Living in the Present Moment

Vik - Brooksville, Florida
Entered on May 12, 2005

Age Group: 30 - 50
Themes: carpe diem
  • Listen to This I Believe on RadioPublic

  • Podcasts

    Sign up for our free, weekly podcast of featured essays. You can download recent episodes individually, or subscribe to automatically receive each podcast. Learn more.

  • FAQ

    Frequently asked questions about the This I Believe project, educational opportunities and more...

  • Top Essays USB Drive

    This USB drive contains 100 of the top This I Believe audio broadcasts of the last ten years, plus some favorites from Edward R. Murrow's radio series of the 1950s. It's perfect for personal or classroom use! Click here to learn more.


I am an Oncologist and privileged to care for people at the end of life. Despite all the pain and suffering that cancer brings, it also brings some unique gifts to those afflicted and by proxy to their care-givers. In many it brings a strange clarity of purpose and puts all our priorities in the right place. I will never forget my 45 year old patient with terminal lung cancer whose only wish was to live another 6 months to see his son graduate high school. Or the 70 year old who wanted to hold his soon to be born grand-son in his arms. Or the 19 year old with end stage cancer who wanted to get married to her high school sweetheart despite the terrible prognosis she faced.

I am often asked “How do you cope with so much suffering and death.” Part of the answer is that when I see so much suffering and pain around me-most of my problems seem trivial by comparison. So what if my 7 year old watched too much television, or that he won’t eat his greens. I am more accepting of other people’s shortcomings and those of my own as well. In the grand scheme of things “I am OK-in fact I am doing very well”. As my old professor used to say when he was asked “How are you doing” His reply used to be “I can’t complain. I am up, able to get around and take nourishment.” This puts these basic human actions in sharp contrast to several of our patients for whom these basic human necessities are a luxury. I will never forget the delight in my patients’ voice as he enjoyed a bag of pop corn a month after he finished a long course of tough chemotherapy that made him lose all his taste for food.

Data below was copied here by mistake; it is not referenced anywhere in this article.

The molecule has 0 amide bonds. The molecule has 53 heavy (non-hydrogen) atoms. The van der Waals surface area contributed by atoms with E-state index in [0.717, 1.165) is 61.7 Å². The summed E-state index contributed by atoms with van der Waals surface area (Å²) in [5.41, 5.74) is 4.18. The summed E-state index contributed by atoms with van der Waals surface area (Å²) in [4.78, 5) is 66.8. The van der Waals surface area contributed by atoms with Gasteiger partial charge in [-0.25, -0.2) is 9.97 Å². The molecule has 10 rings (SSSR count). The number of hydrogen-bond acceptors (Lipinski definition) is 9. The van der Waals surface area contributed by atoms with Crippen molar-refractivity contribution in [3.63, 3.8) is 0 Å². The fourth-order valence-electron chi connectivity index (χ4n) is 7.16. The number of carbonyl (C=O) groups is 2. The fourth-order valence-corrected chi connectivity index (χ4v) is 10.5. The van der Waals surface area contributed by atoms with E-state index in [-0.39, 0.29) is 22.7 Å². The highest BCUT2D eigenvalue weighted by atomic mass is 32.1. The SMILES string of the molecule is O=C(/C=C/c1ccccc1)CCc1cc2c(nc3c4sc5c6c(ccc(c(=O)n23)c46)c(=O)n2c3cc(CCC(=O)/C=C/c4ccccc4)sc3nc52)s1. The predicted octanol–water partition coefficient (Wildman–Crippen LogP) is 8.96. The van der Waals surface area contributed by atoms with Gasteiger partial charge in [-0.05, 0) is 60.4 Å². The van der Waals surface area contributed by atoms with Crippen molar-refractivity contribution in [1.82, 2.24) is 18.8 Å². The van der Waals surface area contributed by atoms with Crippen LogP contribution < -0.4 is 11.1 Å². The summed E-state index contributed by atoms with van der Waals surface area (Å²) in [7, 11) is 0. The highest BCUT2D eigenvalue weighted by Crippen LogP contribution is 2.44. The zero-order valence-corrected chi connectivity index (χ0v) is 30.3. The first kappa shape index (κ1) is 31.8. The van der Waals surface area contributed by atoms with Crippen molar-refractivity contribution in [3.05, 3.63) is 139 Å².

I have seen the human and vulnerable side of those afflicted. I have cried with my patient who told me her mothers’ day story of baking a cake with her two daughters despite being tired and worn-out from her chemotherapy as she told them that it might be her last Mothers’ day with them. There is such honesty in these interactions that our common humanness shines through. Stripped of our titles, illusions and pretensions we are all more alike than we know. Our needs, desires, aspirations, anxieties and fears have a deep common thread. The most important things in life are still the boring and mundane daily routines that we ignore as we get engrossed in our daily struggle for a living.

I believe we take too much for granted and overlook the little pleasures of life as we chase our big goals and dreams. Lets’ not stop dreaming and aiming for the stars but lets still enjoy the journey as none of us truly know how much longer we have. There are no guarantees in life except the present moment.